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.Dawn DE
Inactive

DE
USA
518 Posts

Posted - 10/26/2004 :  09:22:23 AM  Reply  Reply with Quote
My just-turned-16-year-old daughter decided last week, after years of indifference, that she wanted to dress up this year and go trick or treating with some friends. I told her absolutely not, that it was cute when you are little but just plain greedy when you're a teenager. Her opinion was that as long as she wore a costume, and not go around the neighborhood with a pillow case and her sweatshirt hood pulled over her head, that it was OK. The point turned out moot, since she won't be home on Sunday night now, but I wondered what you all thought. There was an article in the paper here yesterday about whether there should be an ordinance limiting it to 12 or 13 and under. What is the rule or custom in your area? And, how do I be gracious when a 5'10" football player shows up on my doorstep Sunday night and yells Trick or Treat?

Dawn

MarieSpree
Star Contributor

NY
USA
511 Posts

Posted - 10/26/2004 :  10:14:35 AM  Reply  Reply with Quote
If a 5'10" football player showed up on my doorstep and yelled Trick or Treat, I'd say "Trick...turn into a child of appropriate age for trick or treating." I have had groups of teenagers knock and I say something like "Where are your little brothers and sisters?" When they claim it's just them I say something like "Very funny, guys" and close the door.

Seriously, where I live, it's gotten ridiculous. People drive in from the projects and the parents sit idling in the van while their kids rape our neighborhood for candy. I don't turn my light on anymore. I just prepare little treat bags for the neighborhood children and drop them off with the parents the next day. Why are all these people okay with candy from strangers? Go home and get candy from people you know!

"Let's shop til we plop!" "You mean shop til we drop?" "Whatever!"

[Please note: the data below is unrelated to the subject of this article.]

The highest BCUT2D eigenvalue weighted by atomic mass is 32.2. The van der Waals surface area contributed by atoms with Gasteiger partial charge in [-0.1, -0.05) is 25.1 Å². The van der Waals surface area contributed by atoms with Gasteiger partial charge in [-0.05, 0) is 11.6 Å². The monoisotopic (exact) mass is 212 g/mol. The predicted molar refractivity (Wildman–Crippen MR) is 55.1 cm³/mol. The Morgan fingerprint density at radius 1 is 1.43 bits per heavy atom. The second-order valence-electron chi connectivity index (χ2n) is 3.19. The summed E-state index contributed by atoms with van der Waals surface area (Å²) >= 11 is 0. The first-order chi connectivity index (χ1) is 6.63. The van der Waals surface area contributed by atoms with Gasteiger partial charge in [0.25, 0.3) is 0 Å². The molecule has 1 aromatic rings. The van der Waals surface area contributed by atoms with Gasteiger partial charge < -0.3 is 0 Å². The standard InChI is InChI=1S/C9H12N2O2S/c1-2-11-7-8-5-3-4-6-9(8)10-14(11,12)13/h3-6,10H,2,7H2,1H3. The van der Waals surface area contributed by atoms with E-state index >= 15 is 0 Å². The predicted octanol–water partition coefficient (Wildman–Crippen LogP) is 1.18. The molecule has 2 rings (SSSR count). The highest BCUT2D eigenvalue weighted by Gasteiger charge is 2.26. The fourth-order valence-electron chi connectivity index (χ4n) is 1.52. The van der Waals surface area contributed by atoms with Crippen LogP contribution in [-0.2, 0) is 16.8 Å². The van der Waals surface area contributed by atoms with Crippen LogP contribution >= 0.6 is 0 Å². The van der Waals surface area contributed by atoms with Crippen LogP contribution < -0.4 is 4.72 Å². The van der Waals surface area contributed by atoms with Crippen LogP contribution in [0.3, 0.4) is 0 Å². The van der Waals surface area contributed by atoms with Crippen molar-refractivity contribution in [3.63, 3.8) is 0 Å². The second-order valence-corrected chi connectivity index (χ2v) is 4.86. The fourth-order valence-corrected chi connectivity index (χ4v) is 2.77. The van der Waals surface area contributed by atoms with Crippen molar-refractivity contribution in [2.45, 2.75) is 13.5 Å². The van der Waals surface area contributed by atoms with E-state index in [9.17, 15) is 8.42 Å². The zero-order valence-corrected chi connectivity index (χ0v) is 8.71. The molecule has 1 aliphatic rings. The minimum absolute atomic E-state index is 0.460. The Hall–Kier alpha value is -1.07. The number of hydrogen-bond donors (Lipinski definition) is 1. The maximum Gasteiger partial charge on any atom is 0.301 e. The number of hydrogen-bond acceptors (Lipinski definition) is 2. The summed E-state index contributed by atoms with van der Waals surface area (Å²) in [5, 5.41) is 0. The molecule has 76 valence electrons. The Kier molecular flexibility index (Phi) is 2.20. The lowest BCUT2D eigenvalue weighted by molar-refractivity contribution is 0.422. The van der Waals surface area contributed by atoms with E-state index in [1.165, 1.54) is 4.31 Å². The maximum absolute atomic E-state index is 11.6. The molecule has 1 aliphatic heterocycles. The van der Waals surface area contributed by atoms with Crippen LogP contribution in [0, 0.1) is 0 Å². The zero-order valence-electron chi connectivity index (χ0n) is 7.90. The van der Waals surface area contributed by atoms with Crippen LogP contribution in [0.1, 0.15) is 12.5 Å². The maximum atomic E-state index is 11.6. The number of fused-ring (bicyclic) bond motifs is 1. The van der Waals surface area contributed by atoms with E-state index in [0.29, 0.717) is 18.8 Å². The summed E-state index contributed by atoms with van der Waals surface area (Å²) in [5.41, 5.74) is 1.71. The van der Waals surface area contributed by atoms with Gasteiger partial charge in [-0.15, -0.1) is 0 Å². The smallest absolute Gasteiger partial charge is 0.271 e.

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JennyF
Contributor

Louisville, KY
USA
76 Posts

Posted - 10/26/2004 :  10:35:31 AM  Reply  Reply with Quote
Shouldn't all "kids" be able to celebrate Halloween? It's not like your 16 year old can dress up and go to a bar (or you would even want her to!!). I say it's fine. Not many kids over 12 are trick or treating so if a few show up on my doorstep, I think I can spare a few tootsie rolls.

Silver Certified
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Barbara N.CA
Star Contributor

San Francisco, CA
USA
2397 Posts

Posted - 10/26/2004 :  11:02:57 AM  Reply  Reply with Quote
I think a person is too old for trick-or-treating if one or more of the following applies:

1. He/she has lost, and not recovered, the joy associated w/ it;
2. He/she scares/intimidates (intentionally or not) others by doing it; or
3. He/she is doing it only out of greed.

I was 14 when I emmigrated to this country. I had never gone trick-or-treating and wanted to do so for my first Halloween. I was not allowed to do so. I have never gone trick-or-treating to this day and the memory of that first Halloween still hurts.

Yes, there are inconsiderate and greedy people who go trick-or-treating, but please don't judge everyone based solely on their age or even physical stature. You don't know whether the person you reject has ever had the opportunity to go trick-or-treating before, for whatever reason, when they were little kids. Does anyone except me remember the Japanese exchange student who got shot years ago when he went trick-or-treating? http://www.filmakers.com/indivs/ShotHeardRoundWorld.htm

Barbara
MSPA Gold Shopper since June, 2003.
MSPA 2005 "Go To" Shopper
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Bonnie in Burbank
Star Contributor

Burbank, CA
USA
5940 Posts

Posted - 10/26/2004 :  11:23:29 AM  Reply  Reply with Quote
There always seem to be a few teenagers that come around in our neighborhood. Most even dress up! Since we have pretty mild weather, I usually sit out front with my witches cauldron filled with candy. The young ones come around pretty early, the older ones later on. I stay out front til about 9 and whoever comes by gets candy. The lucky ones are the last ones as I end up giving away lots as by then I'm ready to call it a night. Then into the house, no porch light on. Every year we get less trick-or-treaters. I know what you mean Marie regarding strangers. I know all the kids on our street and every year we get more and more strangers. Don't the parents care?